They never once told you how much you’d sweat while killing a dragon. All right, sure, dragons breathe fire, it probably was something you could have figured out for yourself. Still, all those lessons at the academy, all the tales of adventurers like yourself you studied meticulously, and nobody mentioned something like “bring a fresh shirt so you won’t stink so much afterwards?” It seems like a practical detail, and you make a note to share it with your professors to pass on to the next graduating class.
Honestly, though, you shouldn’t complain too much. You’ve only been out of the Adventurer’s Academy for a few months, and already you fell into a party hired to do some dragon slaying? The best adventurers might face five, maybe six dragons in a lifetime. To handle one in your first year on your own? That’s nearly unheard of.
All right, sure, the team you’re working with isn’t exactly ideal. For one thing, you’re the only Academy graduate, and the feel of this group is a bit less professional and more “every man for himself” than you’re used to. You hate to seem snobbish, but they’re not the most competent individuals. Seriously, you were the only one to spot the problem with bringing healing spells on paper scrolls to fight a dragon. Gary the Gnome still gives you the occasional dirty look over that. Apparently, he had a line on a really good deal on the scrolls, but what choice did you have? Someone needed to say something.
Still, be fair. Professional or not, their methods did prove effective. Slaying the dragon was perhaps not done according to the ten step procedure you memorized for your final exams, but the creature is dead, right enough.
“All right, that seems to be that. I don’t hear a heartbeat, so this dragon is sufficiently dead.” Ovrock the Mage likes to keep track of little details like this, and he insisted on checking for the heartbeat. As the youngest member of the party, you really didn’t feel it polite to point out that with an axe imbedded that far into the creature’s head it could hardly be anything but dead. You tell yourself he was simply being cautious, and that wouldn’t be a bad thing.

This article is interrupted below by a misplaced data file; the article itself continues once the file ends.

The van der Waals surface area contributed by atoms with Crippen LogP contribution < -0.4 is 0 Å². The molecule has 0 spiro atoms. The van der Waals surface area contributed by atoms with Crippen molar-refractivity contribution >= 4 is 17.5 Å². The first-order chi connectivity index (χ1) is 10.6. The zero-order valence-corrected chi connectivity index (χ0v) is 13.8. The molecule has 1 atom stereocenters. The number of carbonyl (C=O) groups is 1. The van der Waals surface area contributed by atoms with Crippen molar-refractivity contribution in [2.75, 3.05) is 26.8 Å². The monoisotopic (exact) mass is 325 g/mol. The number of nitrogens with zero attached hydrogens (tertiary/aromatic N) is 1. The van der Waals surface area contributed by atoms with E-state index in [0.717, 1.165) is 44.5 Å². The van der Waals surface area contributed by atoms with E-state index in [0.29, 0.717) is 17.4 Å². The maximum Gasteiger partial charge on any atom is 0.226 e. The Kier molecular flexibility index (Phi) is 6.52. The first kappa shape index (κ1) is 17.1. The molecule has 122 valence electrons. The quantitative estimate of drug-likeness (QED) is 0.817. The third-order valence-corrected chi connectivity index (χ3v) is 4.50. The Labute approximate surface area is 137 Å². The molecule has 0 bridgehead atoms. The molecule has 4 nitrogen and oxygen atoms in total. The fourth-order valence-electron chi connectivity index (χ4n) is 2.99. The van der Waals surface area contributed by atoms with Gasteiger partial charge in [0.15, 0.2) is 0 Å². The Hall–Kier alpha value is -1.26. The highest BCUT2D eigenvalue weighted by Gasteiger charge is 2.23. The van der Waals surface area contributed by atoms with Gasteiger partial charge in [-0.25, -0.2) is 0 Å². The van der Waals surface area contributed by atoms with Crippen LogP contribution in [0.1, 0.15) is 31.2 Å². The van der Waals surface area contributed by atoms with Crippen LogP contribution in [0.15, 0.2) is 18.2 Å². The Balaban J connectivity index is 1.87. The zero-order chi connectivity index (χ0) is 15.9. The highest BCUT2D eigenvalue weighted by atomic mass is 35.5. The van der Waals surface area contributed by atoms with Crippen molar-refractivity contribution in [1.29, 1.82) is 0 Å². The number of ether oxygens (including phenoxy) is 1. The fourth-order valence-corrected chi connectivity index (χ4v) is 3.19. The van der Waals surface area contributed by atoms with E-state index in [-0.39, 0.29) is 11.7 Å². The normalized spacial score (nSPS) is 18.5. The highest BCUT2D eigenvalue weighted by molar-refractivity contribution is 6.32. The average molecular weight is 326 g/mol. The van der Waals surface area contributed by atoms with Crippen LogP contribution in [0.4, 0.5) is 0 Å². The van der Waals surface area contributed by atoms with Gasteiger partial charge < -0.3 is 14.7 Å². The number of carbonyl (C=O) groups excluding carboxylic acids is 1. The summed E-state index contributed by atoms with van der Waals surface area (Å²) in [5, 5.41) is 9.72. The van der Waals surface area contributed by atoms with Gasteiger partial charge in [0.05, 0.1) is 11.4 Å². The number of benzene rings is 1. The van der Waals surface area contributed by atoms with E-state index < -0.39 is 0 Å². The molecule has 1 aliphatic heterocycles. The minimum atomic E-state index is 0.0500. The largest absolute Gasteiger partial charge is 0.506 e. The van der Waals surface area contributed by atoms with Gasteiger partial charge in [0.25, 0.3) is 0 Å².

“Good work, men!” There are men and women (and Glymsore the Troll whose species doesn’t really do the whole gender thing) in your party, but Sartalla always refers to the group as “men.” No one else seems to notice, so it certainly isn’t something you’d like to point out. Sartalla is the acknowledged chief strategist on the team, and since no one died, you can hardly fault her success rate. Any battle you can walk away from without getting a healer to regrow your leg is a good battle. “Now, before we begin, is anyone seriously injured and in need of more than a light heal?”
Before we begin? What on earth could she mean? You literally just finished. But your training kicks in. Your team-mate asked you a direct question, and there’s no good reason not to respond. “I’m sound, thanks.”
There’s a little undercurrent of irritation when you say that. You do appear to be the only one without any bruises or scorch marks. You feel bad for the rest of them, certainly, but you did try to suggest some positions which were less likely to be in the direct line of fire, so to speak. Can you really be blamed if they didn’t listen?
“All right, so let’s get to the division of the loot. We’ll count up coins later, and those will be divided into shares like we always do. We’ll take the gems back to town, sell them, and divide that into the same shares. But . . .” A slightly unpleasant grin spreads across her face. “ . . . we do have all this other stuff to sort out.”
She is not wrong. You’ve never seen a dragon’s hoard before, but it certainly lives up to the legends. Even if the coins weren’t enough to live off of for a couple dozen lifetimes — and they very much are — you see nearly everything you ever dreamed of owning in one form or another.
“All right, you guys know the drill. We’ll take it piece by piece, and first pick goes to the person with the kill shot. So who actually dropped the bugger?”
There’s a ten second pause which seems to last a lifetime. You hate to brag, but . . .
“It was the new kid.”
Glemtro the dwarf shrugs. It’s his way to be honest come what may, but you can tell he has his eye on the big glowing axe.
Sartalla gives you a look that is less congratulatory than you’d expected. You feel a tinge of concern, remembering how little you know about these people.
“Fine, new kid gets the first pick of the items here. So,” she stares at you with obviously strained patience. “… what do you want?”